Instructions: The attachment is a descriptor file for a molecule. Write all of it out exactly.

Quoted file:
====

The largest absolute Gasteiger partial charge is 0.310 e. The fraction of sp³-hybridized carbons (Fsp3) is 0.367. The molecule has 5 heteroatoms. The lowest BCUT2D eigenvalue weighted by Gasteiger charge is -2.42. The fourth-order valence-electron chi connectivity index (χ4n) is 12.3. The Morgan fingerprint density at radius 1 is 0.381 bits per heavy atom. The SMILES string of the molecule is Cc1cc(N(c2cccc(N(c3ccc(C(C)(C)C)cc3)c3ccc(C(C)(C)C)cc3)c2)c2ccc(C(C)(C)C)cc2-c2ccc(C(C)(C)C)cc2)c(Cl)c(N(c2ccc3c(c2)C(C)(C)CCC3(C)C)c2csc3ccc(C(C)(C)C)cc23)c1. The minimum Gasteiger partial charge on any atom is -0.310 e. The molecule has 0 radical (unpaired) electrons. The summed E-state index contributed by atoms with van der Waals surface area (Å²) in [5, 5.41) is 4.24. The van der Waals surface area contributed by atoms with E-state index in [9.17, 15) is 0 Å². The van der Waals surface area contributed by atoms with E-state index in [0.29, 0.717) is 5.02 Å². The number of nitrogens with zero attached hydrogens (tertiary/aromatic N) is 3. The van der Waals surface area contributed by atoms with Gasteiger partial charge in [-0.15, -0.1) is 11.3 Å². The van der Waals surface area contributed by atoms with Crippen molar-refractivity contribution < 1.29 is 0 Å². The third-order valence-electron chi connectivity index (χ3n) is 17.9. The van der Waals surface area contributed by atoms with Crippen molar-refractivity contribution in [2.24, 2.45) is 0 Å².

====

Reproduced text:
The largest absolute Gasteiger partial charge is 0.310 e. The fraction of sp³-hybridized carbons (Fsp3) is 0.367. The molecule has 5 heteroatoms. The lowest BCUT2D eigenvalue weighted by Gasteiger charge is -2.42. The fourth-order valence-electron chi connectivity index (χ4n) is 12.3. The Morgan fingerprint density at radius 1 is 0.381 bits per heavy atom. The SMILES string of the molecule is Cc1cc(N(c2cccc(N(c3ccc(C(C)(C)C)cc3)c3ccc(C(C)(C)C)cc3)c2)c2ccc(C(C)(C)C)cc2-c2ccc(C(C)(C)C)cc2)c(Cl)c(N(c2ccc3c(c2)C(C)(C)CCC3(C)C)c2csc3ccc(C(C)(C)C)cc23)c1. The minimum Gasteiger partial charge on any atom is -0.310 e. The molecule has 0 radical (unpaired) electrons. The summed E-state index contributed by atoms with van der Waals surface area (Å²) in [5, 5.41) is 4.24. The van der Waals surface area contributed by atoms with E-state index in [9.17, 15) is 0 Å². The van der Waals surface area contributed by atoms with E-state index in [0.29, 0.717) is 5.02 Å². The number of nitrogens with zero attached hydrogens (tertiary/aromatic N) is 3. The van der Waals surface area contributed by atoms with Gasteiger partial charge in [-0.15, -0.1) is 11.3 Å². The van der Waals surface area contributed by atoms with Crippen molar-refractivity contribution < 1.29 is 0 Å². The third-order valence-electron chi connectivity index (χ3n) is 17.9. The van der Waals surface area contributed by atoms with Crippen molar-refractivity contribution in [2.24, 2.45) is 0 Å².